How Facebook Dealt With The Tunisian Government Trying To Steal Every User's Passwords

from the security-in-action dept

If you haven't yet read it, you owe it to yourself to read Alexis Madrigal's fascinating piece at The Atlantic about how Facebook responded to what apparently was a government-run country-wide hack attack on Facebook (prior to the recent regime change) designed to capture every Tunisian user's Facebook password. As the article notes, for all the talk of how much Twitter was used to communicate during the Tunisian protests and eventual ouster of the old government, Facebook may have played an even bigger role.

However, Facebook's security staff had been hearing anecdotal stories from people in Tunisia claiming their accounts had been hacked, along with some indications that something odd was going on. Eventually, they realized that the Tunisian ISPs appeared to be running a giant man-in-the-middle keylogger system, that would record a user's password any time they logged into Facebook. So how do you respond to that if you're Facebook? A two-step approach: force all traffic from Tunisia to run through https: to encrypt the passwords and prevent this from happening and then set up a system for when people logged in, asking them to identify a friend, in order to prove it was really them. Of course, all of this makes me wonder why Facebook doesn't always use https, but that's another question for another day.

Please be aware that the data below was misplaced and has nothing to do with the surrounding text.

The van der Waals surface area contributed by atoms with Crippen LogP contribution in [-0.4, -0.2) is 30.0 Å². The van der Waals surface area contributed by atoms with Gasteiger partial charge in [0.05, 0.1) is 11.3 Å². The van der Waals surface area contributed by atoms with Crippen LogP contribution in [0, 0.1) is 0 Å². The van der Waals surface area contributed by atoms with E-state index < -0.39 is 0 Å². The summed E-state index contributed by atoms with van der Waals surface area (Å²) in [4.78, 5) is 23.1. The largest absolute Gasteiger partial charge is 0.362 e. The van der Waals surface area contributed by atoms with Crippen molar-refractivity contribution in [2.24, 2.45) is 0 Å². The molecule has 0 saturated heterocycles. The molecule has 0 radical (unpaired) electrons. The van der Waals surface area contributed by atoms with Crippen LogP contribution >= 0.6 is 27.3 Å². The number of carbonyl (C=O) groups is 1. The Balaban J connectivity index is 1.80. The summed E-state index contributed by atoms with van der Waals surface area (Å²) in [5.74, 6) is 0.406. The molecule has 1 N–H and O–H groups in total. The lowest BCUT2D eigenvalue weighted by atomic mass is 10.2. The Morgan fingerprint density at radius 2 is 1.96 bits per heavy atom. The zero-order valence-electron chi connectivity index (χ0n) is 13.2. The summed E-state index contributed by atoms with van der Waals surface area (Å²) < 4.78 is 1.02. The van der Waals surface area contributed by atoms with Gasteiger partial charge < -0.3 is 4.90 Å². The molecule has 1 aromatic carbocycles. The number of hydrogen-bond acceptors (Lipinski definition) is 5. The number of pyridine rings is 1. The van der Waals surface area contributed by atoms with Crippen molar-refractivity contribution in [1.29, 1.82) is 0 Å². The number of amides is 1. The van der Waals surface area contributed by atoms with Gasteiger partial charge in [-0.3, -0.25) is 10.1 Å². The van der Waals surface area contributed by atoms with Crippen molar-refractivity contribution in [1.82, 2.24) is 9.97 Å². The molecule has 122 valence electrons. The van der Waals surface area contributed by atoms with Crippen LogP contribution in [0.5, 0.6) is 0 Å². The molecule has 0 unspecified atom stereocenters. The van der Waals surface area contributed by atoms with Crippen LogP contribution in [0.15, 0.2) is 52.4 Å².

While the solution wasn't perfect, it appears to mostly do the job, even if it came a bit later in the process. But just from an outsider's perspective, it is a fascinating story of how various internet tools are playing into world politics, and how that leads to some totally unexpected situations.

Filed Under: hacking, passwords, tunisia
Companies: facebook

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  1. identicon
    Anonymous Coward, 26 Jan 2011 @ 3:53pm

    Re: All Sites Should Be Doing This For Passwords

    Facebook sucks are security... Why else would they have given access to most of your private information to "developers" (quotes because the term is used very loosely, as anyone can become a developer). Countries are forcing it to enforce its security because it has always been, and probably will always be, one of the worst secured sites out there. Kinda sucks for the ones using it that it's so popular heh.

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